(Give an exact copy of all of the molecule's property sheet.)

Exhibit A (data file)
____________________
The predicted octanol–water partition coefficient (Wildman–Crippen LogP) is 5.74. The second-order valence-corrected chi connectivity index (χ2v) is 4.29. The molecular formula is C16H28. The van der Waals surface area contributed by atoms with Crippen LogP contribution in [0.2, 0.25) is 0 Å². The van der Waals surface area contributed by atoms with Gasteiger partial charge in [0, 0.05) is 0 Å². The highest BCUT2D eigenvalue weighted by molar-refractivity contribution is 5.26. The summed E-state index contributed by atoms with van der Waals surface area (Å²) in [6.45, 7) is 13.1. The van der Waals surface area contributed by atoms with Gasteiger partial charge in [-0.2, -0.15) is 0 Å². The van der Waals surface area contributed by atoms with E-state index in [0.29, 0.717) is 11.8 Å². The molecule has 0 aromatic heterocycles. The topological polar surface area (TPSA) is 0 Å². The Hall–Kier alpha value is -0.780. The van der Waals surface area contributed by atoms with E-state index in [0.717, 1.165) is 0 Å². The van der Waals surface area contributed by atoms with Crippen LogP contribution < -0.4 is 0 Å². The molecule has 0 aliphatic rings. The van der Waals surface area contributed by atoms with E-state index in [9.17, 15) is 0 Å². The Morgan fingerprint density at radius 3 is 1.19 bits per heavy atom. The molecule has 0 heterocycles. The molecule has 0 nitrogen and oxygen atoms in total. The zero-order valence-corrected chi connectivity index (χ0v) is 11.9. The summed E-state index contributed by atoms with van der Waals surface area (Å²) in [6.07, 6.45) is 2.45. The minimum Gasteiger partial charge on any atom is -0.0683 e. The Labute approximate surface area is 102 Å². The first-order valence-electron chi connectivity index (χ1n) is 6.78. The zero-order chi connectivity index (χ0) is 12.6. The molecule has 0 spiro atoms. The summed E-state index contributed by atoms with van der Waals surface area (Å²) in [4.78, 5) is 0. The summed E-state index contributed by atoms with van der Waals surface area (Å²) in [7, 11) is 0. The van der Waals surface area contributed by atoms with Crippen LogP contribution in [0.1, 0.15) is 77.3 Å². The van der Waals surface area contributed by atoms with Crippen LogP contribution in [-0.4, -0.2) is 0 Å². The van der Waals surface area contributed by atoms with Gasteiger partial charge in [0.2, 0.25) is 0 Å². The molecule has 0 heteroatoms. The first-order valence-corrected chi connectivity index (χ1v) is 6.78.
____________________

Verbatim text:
The predicted octanol–water partition coefficient (Wildman–Crippen LogP) is 5.74. The second-order valence-corrected chi connectivity index (χ2v) is 4.29. The molecular formula is C16H28. The van der Waals surface area contributed by atoms with Crippen LogP contribution in [0.2, 0.25) is 0 Å². The van der Waals surface area contributed by atoms with Gasteiger partial charge in [0, 0.05) is 0 Å². The highest BCUT2D eigenvalue weighted by molar-refractivity contribution is 5.26. The summed E-state index contributed by atoms with van der Waals surface area (Å²) in [6.45, 7) is 13.1. The van der Waals surface area contributed by atoms with Gasteiger partial charge in [-0.2, -0.15) is 0 Å². The van der Waals surface area contributed by atoms with E-state index in [0.29, 0.717) is 11.8 Å². The molecule has 0 aromatic heterocycles. The topological polar surface area (TPSA) is 0 Å². The Hall–Kier alpha value is -0.780. The van der Waals surface area contributed by atoms with E-state index in [0.717, 1.165) is 0 Å². The van der Waals surface area contributed by atoms with Crippen LogP contribution < -0.4 is 0 Å². The molecule has 0 aliphatic rings. The van der Waals surface area contributed by atoms with E-state index in [9.17, 15) is 0 Å². The Morgan fingerprint density at radius 3 is 1.19 bits per heavy atom. The molecule has 0 heterocycles. The molecule has 0 nitrogen and oxygen atoms in total. The zero-order valence-corrected chi connectivity index (χ0v) is 11.9. The summed E-state index contributed by atoms with van der Waals surface area (Å²) in [6.07, 6.45) is 2.45. The minimum Gasteiger partial charge on any atom is -0.0683 e. The Labute approximate surface area is 102 Å². The first-order valence-electron chi connectivity index (χ1n) is 6.78. The zero-order chi connectivity index (χ0) is 12.6. The molecule has 0 spiro atoms. The summed E-state index contributed by atoms with van der Waals surface area (Å²) in [4.78, 5) is 0. The summed E-state index contributed by atoms with van der Waals surface area (Å²) in [7, 11) is 0. The van der Waals surface area contributed by atoms with Crippen LogP contribution in [0.1, 0.15) is 77.3 Å². The van der Waals surface area contributed by atoms with Crippen LogP contribution in [-0.4, -0.2) is 0 Å². The van der Waals surface area contributed by atoms with Gasteiger partial charge in [0.2, 0.25) is 0 Å². The molecule has 0 heteroatoms. The first-order valence-corrected chi connectivity index (χ1v) is 6.78.